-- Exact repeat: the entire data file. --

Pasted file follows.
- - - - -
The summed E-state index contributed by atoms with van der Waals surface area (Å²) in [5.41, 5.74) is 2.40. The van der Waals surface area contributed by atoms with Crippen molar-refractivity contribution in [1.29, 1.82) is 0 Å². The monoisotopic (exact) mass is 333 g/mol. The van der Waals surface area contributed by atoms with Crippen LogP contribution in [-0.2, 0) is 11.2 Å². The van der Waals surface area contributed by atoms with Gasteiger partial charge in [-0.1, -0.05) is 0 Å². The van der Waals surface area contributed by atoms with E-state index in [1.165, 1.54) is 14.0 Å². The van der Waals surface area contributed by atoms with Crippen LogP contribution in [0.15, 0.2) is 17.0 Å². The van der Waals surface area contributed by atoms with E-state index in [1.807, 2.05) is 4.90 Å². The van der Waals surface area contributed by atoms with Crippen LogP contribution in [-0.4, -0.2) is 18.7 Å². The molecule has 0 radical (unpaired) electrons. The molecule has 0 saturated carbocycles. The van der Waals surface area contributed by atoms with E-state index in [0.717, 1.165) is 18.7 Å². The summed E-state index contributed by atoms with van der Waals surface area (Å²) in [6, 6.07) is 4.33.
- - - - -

The summed E-state index contributed by atoms with van der Waals surface area (Å²) in [5.41, 5.74) is 2.40. The van der Waals surface area contributed by atoms with Crippen molar-refractivity contribution in [1.29, 1.82) is 0 Å². The monoisotopic (exact) mass is 333 g/mol. The van der Waals surface area contributed by atoms with Crippen LogP contribution in [-0.2, 0) is 11.2 Å². The van der Waals surface area contributed by atoms with Gasteiger partial charge in [-0.1, -0.05) is 0 Å². The van der Waals surface area contributed by atoms with E-state index in [1.165, 1.54) is 14.0 Å². The van der Waals surface area contributed by atoms with Crippen LogP contribution in [0.15, 0.2) is 17.0 Å². The van der Waals surface area contributed by atoms with E-state index in [1.807, 2.05) is 4.90 Å². The van der Waals surface area contributed by atoms with Crippen LogP contribution in [-0.4, -0.2) is 18.7 Å². The molecule has 0 radical (unpaired) electrons. The molecule has 0 saturated carbocycles. The van der Waals surface area contributed by atoms with E-state index in [0.717, 1.165) is 18.7 Å². The summed E-state index contributed by atoms with van der Waals surface area (Å²) in [6, 6.07) is 4.33.